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MCTU rebuffs labour ministry

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Vera Kamtukule

The Malawi Congress of Trade Unions (MCTU) has rejected a proposal by the Ministry of Labour to hold discussions over the Labour Relations Amendment Bill and the Employment Bill ahead of its scheduled nation-wide demonstrations slated for Thursday.

Labour Deputy Minister Vera Kamtukule said this in Lilongwe yesterday at a media briefing her ministry organised to clear misconceptions regarding the two bills.

According to Kantukule, the meeting was scheduled for Tuesday morning and was supposed to involve MCTU, Employers Consultative Association of Malawi (Ecam) and the Ministry of Labour.

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“We wrote MCTU, inviting them to a meeting alongside Ecam, but they have refused to come, saying they will only come to the meeting if it is sanctioned by the President [Lazarus Chakwera],” Kamtukule said.

MCTU Secretary General Madalitso Njolomole confirmed turning down the invitation from the Ministry of Labour, saying they saw no reason for the meeting after the two bills had already been passed in Parliament.

According to Njolomole, currently, the only person who has powers over the two bills is Chakwera, who is expected to assent to the bills.

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“Before the bills were tabled in Parliament, we wrote the Ministry of Labour to discuss the matter and they did not grant us an audience. Now that the bills have been passed, we see no reason that we should meet them as they no longer have control over the bills.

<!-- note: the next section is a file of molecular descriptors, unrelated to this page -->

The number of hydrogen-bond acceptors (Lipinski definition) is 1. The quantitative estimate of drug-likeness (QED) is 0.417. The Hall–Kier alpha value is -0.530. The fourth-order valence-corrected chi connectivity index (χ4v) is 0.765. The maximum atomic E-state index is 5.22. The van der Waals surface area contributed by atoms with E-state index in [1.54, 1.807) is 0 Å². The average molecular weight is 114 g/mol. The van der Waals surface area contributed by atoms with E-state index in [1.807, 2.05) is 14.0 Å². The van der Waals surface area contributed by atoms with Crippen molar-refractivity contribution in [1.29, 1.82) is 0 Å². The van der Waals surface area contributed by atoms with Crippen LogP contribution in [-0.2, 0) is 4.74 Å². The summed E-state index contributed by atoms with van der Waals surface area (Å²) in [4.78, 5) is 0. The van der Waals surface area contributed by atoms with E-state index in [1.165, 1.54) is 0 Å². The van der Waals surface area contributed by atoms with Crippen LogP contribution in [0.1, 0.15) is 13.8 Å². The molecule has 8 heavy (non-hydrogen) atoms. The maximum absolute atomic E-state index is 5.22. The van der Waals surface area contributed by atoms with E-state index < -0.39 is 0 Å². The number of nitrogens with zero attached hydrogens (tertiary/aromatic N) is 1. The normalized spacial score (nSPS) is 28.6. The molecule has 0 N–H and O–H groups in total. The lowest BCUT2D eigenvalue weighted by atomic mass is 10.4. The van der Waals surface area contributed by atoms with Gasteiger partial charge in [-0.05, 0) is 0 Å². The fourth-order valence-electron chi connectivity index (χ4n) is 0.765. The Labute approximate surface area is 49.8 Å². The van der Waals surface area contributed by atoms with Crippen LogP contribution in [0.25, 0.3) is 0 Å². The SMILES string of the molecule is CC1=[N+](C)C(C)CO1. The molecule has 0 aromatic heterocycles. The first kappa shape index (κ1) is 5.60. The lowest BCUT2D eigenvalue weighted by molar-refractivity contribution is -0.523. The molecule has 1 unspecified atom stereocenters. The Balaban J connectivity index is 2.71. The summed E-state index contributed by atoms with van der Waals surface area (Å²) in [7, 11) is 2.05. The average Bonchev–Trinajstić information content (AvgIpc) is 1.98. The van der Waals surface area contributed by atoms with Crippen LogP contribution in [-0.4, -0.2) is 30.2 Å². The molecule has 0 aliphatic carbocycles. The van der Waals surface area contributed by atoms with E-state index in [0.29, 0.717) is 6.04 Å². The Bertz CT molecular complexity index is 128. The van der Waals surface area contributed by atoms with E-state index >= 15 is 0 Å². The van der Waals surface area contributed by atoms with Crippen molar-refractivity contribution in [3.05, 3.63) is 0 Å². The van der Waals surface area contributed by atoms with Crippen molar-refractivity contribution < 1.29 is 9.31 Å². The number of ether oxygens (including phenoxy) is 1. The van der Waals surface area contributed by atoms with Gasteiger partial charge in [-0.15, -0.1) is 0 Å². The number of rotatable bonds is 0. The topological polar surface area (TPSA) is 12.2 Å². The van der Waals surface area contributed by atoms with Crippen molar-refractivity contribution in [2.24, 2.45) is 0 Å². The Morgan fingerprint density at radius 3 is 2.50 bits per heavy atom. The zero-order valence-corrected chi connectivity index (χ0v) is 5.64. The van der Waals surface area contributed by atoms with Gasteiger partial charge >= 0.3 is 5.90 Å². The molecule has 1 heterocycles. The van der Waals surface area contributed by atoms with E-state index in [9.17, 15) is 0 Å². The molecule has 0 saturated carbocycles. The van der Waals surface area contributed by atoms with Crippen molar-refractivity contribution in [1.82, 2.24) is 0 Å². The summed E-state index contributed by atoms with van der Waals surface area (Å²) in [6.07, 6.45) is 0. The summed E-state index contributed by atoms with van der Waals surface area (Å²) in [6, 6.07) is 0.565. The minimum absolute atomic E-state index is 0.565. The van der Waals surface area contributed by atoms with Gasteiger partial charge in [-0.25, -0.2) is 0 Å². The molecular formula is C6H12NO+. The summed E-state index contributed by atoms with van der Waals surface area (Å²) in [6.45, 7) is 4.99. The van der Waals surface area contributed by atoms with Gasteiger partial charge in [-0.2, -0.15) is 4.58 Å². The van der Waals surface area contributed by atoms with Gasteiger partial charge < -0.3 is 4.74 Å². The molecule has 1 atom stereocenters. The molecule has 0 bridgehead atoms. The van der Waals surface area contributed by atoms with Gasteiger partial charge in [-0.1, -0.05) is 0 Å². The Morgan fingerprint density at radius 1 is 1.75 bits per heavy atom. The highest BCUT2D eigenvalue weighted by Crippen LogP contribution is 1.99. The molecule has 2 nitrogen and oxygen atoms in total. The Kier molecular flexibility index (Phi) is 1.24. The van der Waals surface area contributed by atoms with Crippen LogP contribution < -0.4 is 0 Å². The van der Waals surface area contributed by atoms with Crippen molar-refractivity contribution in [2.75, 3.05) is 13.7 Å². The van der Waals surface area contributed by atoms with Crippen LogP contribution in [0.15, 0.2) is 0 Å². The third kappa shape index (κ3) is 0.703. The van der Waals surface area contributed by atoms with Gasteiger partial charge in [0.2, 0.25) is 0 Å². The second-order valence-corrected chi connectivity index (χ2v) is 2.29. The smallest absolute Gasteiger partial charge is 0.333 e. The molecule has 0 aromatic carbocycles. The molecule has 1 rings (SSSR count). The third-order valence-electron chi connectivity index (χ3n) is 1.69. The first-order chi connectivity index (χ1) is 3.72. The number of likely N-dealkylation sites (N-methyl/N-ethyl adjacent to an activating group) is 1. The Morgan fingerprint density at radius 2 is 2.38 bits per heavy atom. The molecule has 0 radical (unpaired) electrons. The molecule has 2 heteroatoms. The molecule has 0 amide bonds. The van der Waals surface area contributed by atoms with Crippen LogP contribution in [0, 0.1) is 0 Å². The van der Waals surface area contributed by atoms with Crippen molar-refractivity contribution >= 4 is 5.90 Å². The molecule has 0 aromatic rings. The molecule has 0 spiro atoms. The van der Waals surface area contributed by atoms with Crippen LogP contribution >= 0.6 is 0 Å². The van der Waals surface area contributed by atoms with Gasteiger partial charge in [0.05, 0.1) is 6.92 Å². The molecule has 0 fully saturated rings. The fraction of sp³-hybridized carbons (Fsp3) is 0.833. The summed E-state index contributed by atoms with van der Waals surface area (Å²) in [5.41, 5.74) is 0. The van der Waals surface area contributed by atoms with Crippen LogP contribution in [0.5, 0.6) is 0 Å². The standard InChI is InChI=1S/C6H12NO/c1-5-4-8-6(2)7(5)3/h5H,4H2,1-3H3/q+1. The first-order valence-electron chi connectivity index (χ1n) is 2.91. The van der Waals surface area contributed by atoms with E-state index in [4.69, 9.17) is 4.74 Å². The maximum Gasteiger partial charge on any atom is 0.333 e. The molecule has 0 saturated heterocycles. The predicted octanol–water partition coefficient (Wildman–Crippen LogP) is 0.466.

“The only person we are ready to meet in this case is President Lazarus Chakwera, who has the powers to assent to the bills or not,” Njolomole said.

During the briefing, Kamtuluke said the Labour Relations Amendment Bill would help Malawi attract more investors into the country, arguing that as things stand, the labour laws are not investor-friendly.

Meanwhile, Human Rights Consultative Committee (HRCC) has called on Chakwera to address workers to avoid nationwide strikes.

HRCC Chairperson Robert Mkwezalamba warned that the situation on the ground was already tense and could be poisoned by strikes.

“The President has an opportunity to avert the strikes by engaging labour unions in time before the demonstrations to reach an amicable settlement than adopt a wait-and-see attitude,” Mkwezalamba said.

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